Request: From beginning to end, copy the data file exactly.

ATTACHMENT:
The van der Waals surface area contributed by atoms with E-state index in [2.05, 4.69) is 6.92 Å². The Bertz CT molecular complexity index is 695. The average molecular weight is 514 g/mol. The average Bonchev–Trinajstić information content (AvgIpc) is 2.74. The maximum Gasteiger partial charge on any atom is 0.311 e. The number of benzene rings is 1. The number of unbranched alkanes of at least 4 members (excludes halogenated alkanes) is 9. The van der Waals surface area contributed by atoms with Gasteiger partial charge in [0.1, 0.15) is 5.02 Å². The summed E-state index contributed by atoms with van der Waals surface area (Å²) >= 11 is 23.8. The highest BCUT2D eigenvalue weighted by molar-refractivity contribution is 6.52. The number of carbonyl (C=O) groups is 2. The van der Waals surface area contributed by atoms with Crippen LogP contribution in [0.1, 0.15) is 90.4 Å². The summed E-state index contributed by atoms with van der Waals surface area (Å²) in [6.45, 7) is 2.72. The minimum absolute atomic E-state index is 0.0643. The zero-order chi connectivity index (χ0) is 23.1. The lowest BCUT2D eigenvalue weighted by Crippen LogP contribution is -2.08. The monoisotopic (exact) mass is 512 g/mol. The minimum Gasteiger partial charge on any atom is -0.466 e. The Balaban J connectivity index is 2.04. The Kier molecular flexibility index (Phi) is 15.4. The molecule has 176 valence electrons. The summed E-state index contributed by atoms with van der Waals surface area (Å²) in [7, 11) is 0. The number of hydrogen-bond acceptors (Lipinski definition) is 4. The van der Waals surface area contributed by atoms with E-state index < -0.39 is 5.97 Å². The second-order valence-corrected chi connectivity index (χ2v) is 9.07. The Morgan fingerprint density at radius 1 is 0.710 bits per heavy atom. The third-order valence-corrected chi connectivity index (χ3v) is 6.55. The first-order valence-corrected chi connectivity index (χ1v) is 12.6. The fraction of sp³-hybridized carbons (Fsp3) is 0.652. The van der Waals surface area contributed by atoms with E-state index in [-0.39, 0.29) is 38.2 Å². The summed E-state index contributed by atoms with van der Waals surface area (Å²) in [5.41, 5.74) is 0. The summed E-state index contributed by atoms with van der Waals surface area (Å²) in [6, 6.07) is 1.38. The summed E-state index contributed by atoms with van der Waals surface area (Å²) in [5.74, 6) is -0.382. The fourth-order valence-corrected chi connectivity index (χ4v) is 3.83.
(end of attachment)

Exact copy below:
The van der Waals surface area contributed by atoms with E-state index in [2.05, 4.69) is 6.92 Å². The Bertz CT molecular complexity index is 695. The average molecular weight is 514 g/mol. The average Bonchev–Trinajstić information content (AvgIpc) is 2.74. The maximum Gasteiger partial charge on any atom is 0.311 e. The number of benzene rings is 1. The number of unbranched alkanes of at least 4 members (excludes halogenated alkanes) is 9. The van der Waals surface area contributed by atoms with Gasteiger partial charge in [0.1, 0.15) is 5.02 Å². The summed E-state index contributed by atoms with van der Waals surface area (Å²) >= 11 is 23.8. The highest BCUT2D eigenvalue weighted by molar-refractivity contribution is 6.52. The number of carbonyl (C=O) groups is 2. The van der Waals surface area contributed by atoms with Crippen LogP contribution in [0.1, 0.15) is 90.4 Å². The summed E-state index contributed by atoms with van der Waals surface area (Å²) in [6.45, 7) is 2.72. The minimum absolute atomic E-state index is 0.0643. The zero-order chi connectivity index (χ0) is 23.1. The lowest BCUT2D eigenvalue weighted by Crippen LogP contribution is -2.08. The monoisotopic (exact) mass is 512 g/mol. The minimum Gasteiger partial charge on any atom is -0.466 e. The Balaban J connectivity index is 2.04. The Kier molecular flexibility index (Phi) is 15.4. The molecule has 176 valence electrons. The summed E-state index contributed by atoms with van der Waals surface area (Å²) in [7, 11) is 0. The number of hydrogen-bond acceptors (Lipinski definition) is 4. The van der Waals surface area contributed by atoms with E-state index < -0.39 is 5.97 Å². The second-order valence-corrected chi connectivity index (χ2v) is 9.07. The Morgan fingerprint density at radius 1 is 0.710 bits per heavy atom. The third-order valence-corrected chi connectivity index (χ3v) is 6.55. The first-order valence-corrected chi connectivity index (χ1v) is 12.6. The fraction of sp³-hybridized carbons (Fsp3) is 0.652. The van der Waals surface area contributed by atoms with E-state index in [-0.39, 0.29) is 38.2 Å². The summed E-state index contributed by atoms with van der Waals surface area (Å²) in [5.41, 5.74) is 0. The summed E-state index contributed by atoms with van der Waals surface area (Å²) in [6, 6.07) is 1.38. The summed E-state index contributed by atoms with van der Waals surface area (Å²) in [5.74, 6) is -0.382. The fourth-order valence-corrected chi connectivity index (χ4v) is 3.83.